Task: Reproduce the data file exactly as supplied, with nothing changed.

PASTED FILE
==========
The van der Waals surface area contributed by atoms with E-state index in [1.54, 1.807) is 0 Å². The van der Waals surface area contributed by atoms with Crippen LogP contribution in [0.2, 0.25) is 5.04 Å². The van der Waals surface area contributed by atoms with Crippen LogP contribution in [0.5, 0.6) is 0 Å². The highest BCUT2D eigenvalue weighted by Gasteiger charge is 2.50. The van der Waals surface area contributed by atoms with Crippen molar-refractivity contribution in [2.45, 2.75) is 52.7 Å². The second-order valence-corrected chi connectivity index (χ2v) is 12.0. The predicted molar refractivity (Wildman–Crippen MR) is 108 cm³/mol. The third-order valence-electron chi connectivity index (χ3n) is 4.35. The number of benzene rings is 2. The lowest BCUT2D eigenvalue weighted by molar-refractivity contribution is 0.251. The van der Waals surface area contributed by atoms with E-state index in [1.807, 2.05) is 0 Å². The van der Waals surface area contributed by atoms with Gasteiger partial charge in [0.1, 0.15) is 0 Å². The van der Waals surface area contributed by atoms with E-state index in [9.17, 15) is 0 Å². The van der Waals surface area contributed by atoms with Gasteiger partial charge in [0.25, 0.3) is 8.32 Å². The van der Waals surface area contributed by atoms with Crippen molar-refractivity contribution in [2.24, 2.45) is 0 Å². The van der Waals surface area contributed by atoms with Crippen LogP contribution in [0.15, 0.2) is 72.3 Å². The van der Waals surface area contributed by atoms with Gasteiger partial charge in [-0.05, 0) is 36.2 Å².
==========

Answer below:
The van der Waals surface area contributed by atoms with E-state index in [1.54, 1.807) is 0 Å². The van der Waals surface area contributed by atoms with Crippen LogP contribution in [0.2, 0.25) is 5.04 Å². The van der Waals surface area contributed by atoms with Crippen LogP contribution in [0.5, 0.6) is 0 Å². The highest BCUT2D eigenvalue weighted by Gasteiger charge is 2.50. The van der Waals surface area contributed by atoms with Crippen molar-refractivity contribution in [2.45, 2.75) is 52.7 Å². The second-order valence-corrected chi connectivity index (χ2v) is 12.0. The predicted molar refractivity (Wildman–Crippen MR) is 108 cm³/mol. The third-order valence-electron chi connectivity index (χ3n) is 4.35. The number of benzene rings is 2. The lowest BCUT2D eigenvalue weighted by molar-refractivity contribution is 0.251. The van der Waals surface area contributed by atoms with E-state index in [1.807, 2.05) is 0 Å². The van der Waals surface area contributed by atoms with Gasteiger partial charge in [0.1, 0.15) is 0 Å². The van der Waals surface area contributed by atoms with E-state index in [9.17, 15) is 0 Å². The van der Waals surface area contributed by atoms with Gasteiger partial charge in [0.25, 0.3) is 8.32 Å². The van der Waals surface area contributed by atoms with Crippen molar-refractivity contribution in [2.24, 2.45) is 0 Å². The van der Waals surface area contributed by atoms with Crippen LogP contribution in [0.15, 0.2) is 72.3 Å². The van der Waals surface area contributed by atoms with Gasteiger partial charge in [-0.05, 0) is 36.2 Å².